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7660D vs 8800gt

Last response: in Graphics & Displays
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December 2, 2012 8:45:33 PM

Just took a glance at the new trinity APU's. Seems like they're getting really good reviews and a lot of good performance is coming out of them.

How does it compare to an 8800GT?

I currently have an 8800GT but it's starting to suffer problems and I might need to get a new card or a new PC altogether. If the 7660D is as powerful as the 8800GT then I'd probably consider just getting the A10-5800K and replace it with my Q6600 and 8800GT.

More about : 7660d 8800gt

a c 291 U Graphics card
December 2, 2012 8:54:22 PM

8800 GT would still be on par with HD 6670, which is twice as powerful as the 7660D. It would be a hard downgrade.
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a c 109 U Graphics card
December 2, 2012 9:16:49 PM

You have a decent quad core, just get a new card like a 660 gtx or 7850 2GB (if you cannot afford the 660 gtx).
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a c 291 U Graphics card
December 3, 2012 3:34:03 AM

^

I've searched benchmarks but when I compared trinity to HD 6670, HD 6670 was much faster. Do you have another source?
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a c 87 U Graphics card
December 3, 2012 3:38:00 AM

7660D with proper memory (IE dual-channel DDR3-1866 with decent timings) should be ~on par with a reference Radeon 6670 DDR3 with current drivers. Remember, for these GPUs, memory performance is almost everything. The Radeon 6670's GPU and the Radeon 7660D GPU are extremely similar in average gaming performance; the main performance difference between them is almost always sheer memory bandwidth, especially on the Radeon 6670 GDDR5 cards.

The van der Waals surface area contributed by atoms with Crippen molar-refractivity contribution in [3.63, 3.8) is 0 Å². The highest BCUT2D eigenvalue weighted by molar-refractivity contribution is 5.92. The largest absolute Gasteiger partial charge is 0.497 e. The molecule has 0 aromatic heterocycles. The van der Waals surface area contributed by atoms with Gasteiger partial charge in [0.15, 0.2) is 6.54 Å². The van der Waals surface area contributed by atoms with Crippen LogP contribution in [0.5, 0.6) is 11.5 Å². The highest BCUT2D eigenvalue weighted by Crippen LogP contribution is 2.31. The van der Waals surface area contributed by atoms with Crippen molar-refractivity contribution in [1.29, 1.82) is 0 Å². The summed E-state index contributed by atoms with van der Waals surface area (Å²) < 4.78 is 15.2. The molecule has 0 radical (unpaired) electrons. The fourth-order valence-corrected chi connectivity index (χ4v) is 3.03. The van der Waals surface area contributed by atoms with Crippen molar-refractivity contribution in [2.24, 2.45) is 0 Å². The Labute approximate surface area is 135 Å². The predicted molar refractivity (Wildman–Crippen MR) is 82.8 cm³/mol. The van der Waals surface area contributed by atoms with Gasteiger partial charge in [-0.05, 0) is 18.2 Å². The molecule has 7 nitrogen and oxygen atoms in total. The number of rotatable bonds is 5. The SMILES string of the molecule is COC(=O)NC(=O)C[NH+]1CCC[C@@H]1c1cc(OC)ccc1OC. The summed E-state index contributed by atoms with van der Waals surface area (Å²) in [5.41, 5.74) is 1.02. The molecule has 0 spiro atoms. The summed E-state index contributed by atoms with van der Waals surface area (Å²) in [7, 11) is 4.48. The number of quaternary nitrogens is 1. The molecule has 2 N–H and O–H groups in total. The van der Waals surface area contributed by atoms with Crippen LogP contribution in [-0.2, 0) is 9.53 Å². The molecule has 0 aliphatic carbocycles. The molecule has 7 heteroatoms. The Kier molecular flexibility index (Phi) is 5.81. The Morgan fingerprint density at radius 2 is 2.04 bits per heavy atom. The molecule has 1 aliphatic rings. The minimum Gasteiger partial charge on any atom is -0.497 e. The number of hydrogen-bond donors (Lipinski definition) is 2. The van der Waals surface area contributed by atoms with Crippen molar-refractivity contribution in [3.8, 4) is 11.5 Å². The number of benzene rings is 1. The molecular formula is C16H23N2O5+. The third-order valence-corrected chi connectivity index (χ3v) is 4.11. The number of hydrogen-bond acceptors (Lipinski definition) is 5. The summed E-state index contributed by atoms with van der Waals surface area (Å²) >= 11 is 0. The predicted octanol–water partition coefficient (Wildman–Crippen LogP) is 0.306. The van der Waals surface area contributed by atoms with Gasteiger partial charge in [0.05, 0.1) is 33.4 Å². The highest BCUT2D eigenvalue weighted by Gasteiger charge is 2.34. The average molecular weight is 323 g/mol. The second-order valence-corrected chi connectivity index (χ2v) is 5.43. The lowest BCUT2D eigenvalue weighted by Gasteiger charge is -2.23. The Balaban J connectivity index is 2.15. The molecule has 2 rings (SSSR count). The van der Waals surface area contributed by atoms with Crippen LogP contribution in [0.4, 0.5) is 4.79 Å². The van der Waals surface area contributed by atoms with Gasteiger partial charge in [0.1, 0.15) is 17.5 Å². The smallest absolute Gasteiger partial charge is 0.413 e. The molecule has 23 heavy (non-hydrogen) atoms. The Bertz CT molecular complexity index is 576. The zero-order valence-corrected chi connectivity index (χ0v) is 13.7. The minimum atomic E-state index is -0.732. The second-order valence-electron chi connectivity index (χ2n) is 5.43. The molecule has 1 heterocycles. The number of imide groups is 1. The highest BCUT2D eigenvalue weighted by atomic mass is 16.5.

Simply saying that you've compared 7660D and HD 6670 doesn't really change anything, Sunius, mostly because you're not giving information on game selection and especially on graphics-related memory and CPUs that were chosen for the comparison.

The 8800 GT is comparable to the 6670 GDDR5, so it goes without saying that the A10-5800K would be a significant downgrade in graphics performance unless you have like DDR3-2800 or better memory, but it isn't anywhere near a 50% performance drop in most situations. It'd be significant, but not huge.
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a c 109 U Graphics card
December 3, 2012 3:47:09 AM

But the question is why on earth a guy with a q6600 with a 8800gt go for a system that will perform about the same, when with the money for that cpu+mobo he can buy a 660 gtx or 7870 that will be 100 times better.
Then latter on switch for the new intel cpus(haswell 2013) and he can put the gfx card on that system.
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a c 87 U Graphics card
December 3, 2012 3:56:26 AM

If OP doesn't care about a significant upgrade in performance, then switching to something that had similar performance and wasn't failing doesn't seem like a bad idea, especially since Kaveri is still set to launch in 2013 and would provide a more cost-effective upgrade (Kaveri is supposed to be compatible with Trinity systems) at the time than going for a much higher end Haswell+ Radeon 7870 or GTX 660 if such a higher end setup isn't desired. It's not without good logic except for the issue with Trinity being a considerable downgrade in graphics performance rather than on-par.
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a b U Graphics card
December 3, 2012 3:57:14 AM

Like everyone else, you are much better off with a GTX 660 or HD 7850 (both are very good, though HD 7850 wins in price/performance)
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a c 87 U Graphics card
December 3, 2012 3:57:53 AM

Radeon 7870 wins against the GTX 660 in performance. The Radeon 7850 is generally just a little bit slower except for some of the top factory overclocked models which are about on-par with the GTX 660.
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December 3, 2012 6:11:58 PM

djangoringo said:
But the question is why on earth a guy with a q6600 with a 8800gt go for a system that will perform about the same, when with the money for that cpu+mobo he can buy a 660 gtx or 7870 that will be 100 times better.
Then latter on switch for the new intel cpus(haswell 2013) and he can put the gfx card on that system.


It's mainly because I want to replace the parts (and I'm also not using the q6600 to its top potential by not overclocking it).

I just don't feel comfortable using 5 year old parts, and I don't want to be around when it starts to fail.